Tom Martin and Diane Dubois
Diane Dubois isn’t kidding herself. She realizes that her presentation at Central Elgin Council’s online Zoom meeting on Tuesday is not likely to generate the desired response from elected officials.
Politicians and civil servants – even some of her neighbours – have already told Dubois they are bound by a non-disclosure agreement and prevented by contract from sharing details about ‘mega plans’ to build an 800-acre industrial park in northeast St. Thomas.
But Dubois and her husband Tom Martin fear the industrial park – proposed by the City of St. Thomas and the St. Thomas Economic Development Corporation – not only threatens some of Southwestern Ontario’s best farmland, but also a treasure trove of wetlands and woodlots, and they want answers.
Among her questions for elected officials: “What are you doing? What are your discussions with St. Thomas? What does Central Elgin get out of this? What happens to our tax base?
“It seems like it’s being bamboozled,” she added. “There’s too much secrecy.” Dubois and Martin operate a 400-acre, mixed crops farm at 45254 Edgeware Line, in Central Elgin. They will represent a ratepayers group called Concerned Citizens Against the St. Thomas Land Grab – alongside Stephen Greydanus and Jeff Davis – at the July 19 2022 meeting.
“We are a farm abutting the proposed 800-acre land grab (and) nobody can say anything to us,” added Dubois. “The neighbours on the other side of Yarmouth Centre Road have sold. Of course, they can’t talk about it either.
“We all knew there would be development within the city limits,” said Dubois. “This took everybody by surprise because we’ve heard that 600 of the 800 acres are in Central Elgin.
“Now there are all sorts of rumours going around. There’s certainly lots of marginal land in Central Elgin that could be used before we start using our Class 1 agricultural farmland.”
Urban development claims an average of 175 acres of productive farmland every day, according to the Ontario Federation of Agriculture (OFA). With Ontario’s average farm size being 249 acres, that’s a loss of five family farms a week. Only five per cent, or 13.3 million acres, of Ontario’s 266-million-acre land mass is suitable for farming.
“We are aware of the concerns,” said Sean Dyke, Chief Executive Officer at St. Thomas Economic Development Corporation.
“Those are all items that we can’t discuss right now as we are in the land acquisition process and the deals haven’t closed yet,” added Dyke. “We have reached agreements with the landowners for over 800 acres of land, but that is all that we can say at this time. Some of that land is in St. Thomas.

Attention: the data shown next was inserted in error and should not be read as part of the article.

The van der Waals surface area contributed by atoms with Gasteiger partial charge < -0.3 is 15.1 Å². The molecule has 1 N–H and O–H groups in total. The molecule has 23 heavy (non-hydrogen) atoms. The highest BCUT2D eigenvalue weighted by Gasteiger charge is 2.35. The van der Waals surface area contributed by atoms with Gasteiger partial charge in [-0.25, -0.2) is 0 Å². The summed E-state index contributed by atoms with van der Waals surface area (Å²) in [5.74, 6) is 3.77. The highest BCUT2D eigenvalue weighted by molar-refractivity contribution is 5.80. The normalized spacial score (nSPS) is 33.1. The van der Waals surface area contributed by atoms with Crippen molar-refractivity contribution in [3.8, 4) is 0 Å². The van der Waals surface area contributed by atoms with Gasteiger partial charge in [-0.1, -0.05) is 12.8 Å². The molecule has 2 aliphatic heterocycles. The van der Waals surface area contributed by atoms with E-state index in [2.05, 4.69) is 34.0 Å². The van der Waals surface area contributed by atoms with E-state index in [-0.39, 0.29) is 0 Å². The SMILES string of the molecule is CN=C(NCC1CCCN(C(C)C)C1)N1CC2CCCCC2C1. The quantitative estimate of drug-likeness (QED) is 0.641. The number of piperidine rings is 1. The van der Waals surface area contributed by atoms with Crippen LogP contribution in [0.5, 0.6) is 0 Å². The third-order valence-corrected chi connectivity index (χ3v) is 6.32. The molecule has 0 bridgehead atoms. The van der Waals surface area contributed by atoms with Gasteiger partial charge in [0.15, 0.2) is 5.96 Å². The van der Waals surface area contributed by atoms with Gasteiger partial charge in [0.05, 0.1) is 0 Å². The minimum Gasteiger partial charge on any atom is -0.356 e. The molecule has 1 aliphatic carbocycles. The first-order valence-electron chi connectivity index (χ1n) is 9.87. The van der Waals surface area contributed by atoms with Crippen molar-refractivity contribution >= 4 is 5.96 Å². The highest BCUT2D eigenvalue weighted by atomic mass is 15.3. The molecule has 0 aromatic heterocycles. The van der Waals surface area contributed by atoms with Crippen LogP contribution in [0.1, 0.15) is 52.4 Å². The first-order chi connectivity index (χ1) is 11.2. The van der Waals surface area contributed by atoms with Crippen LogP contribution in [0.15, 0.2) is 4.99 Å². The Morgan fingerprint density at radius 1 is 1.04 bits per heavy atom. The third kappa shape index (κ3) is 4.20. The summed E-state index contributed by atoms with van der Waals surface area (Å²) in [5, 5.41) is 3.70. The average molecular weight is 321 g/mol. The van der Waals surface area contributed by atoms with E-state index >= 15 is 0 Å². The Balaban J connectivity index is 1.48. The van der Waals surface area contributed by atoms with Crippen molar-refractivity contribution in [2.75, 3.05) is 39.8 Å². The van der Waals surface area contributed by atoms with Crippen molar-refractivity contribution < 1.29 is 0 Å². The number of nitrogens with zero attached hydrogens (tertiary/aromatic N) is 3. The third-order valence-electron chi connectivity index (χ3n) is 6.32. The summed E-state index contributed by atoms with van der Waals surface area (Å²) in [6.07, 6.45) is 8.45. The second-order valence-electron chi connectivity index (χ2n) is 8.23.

“This land acquisition and subsequent anticipated investment will provide huge new, generational, opportunities for the entire region and we are excited to work with all of our partners,” said Dyke.
Mayor Joe Preston added, “St Thomas is acquiring economic land for future employment growth for our whole region.”
The City announced the “mega-site development” on June 8, 2022, indicating that it “ … has entered into binding agreements to acquire over 800 acres of land in the northeast area of St. Thomas for strategic economic development purposes.
“With global investment in manufacturing and processing ramping up and a general shortage of available high-quality industrial land, the City recognized that providing one of the largest shovel-ready mega sites in Ontario would be one of the key components in the attraction of large investment to the region,” the City’s media release continues.
“We have a deputation on Tuesday afternoon (about) St Thomas’s purchase of potential development lands within Central Elgin,” said Central Elgin Ward 2 Councillor Dennis Crevits, a candidate for mayor in the October 24, 2022 municipal election
“We have a signed non-disclosure agreement with the Province,” he added. “I’m quite positive that we are going to release a statement from the Council on Tuesday. I have also written a personal response in regards to my thoughts.”
In a draft of his “personal response,” Crevits notes that Central Elgin’s official plan endeavours to protect agricultural lands and already identifies 800 hectares of “employment area land” along the Hwy. 3 corridor.
“In my opinion, it would be difficult to designate more employment area within our agricultural sector,” added Crevits. “Justification and public meetings would be required.
“Any municipality has the right to purchase land in another municipality,” he said. “This does not imply a boundary adjustment. A boundary adjustment is a public process, where public meetings occur. The purchase of land by another municipality does not give any special rights to zoning changes, as this is also a public process.
“I agree that woodlots need to be protected … ”, added Crevits. “Other municipalities may not have the same ethics.”
Other North Shore Beacon coverage of farmland redevelopment.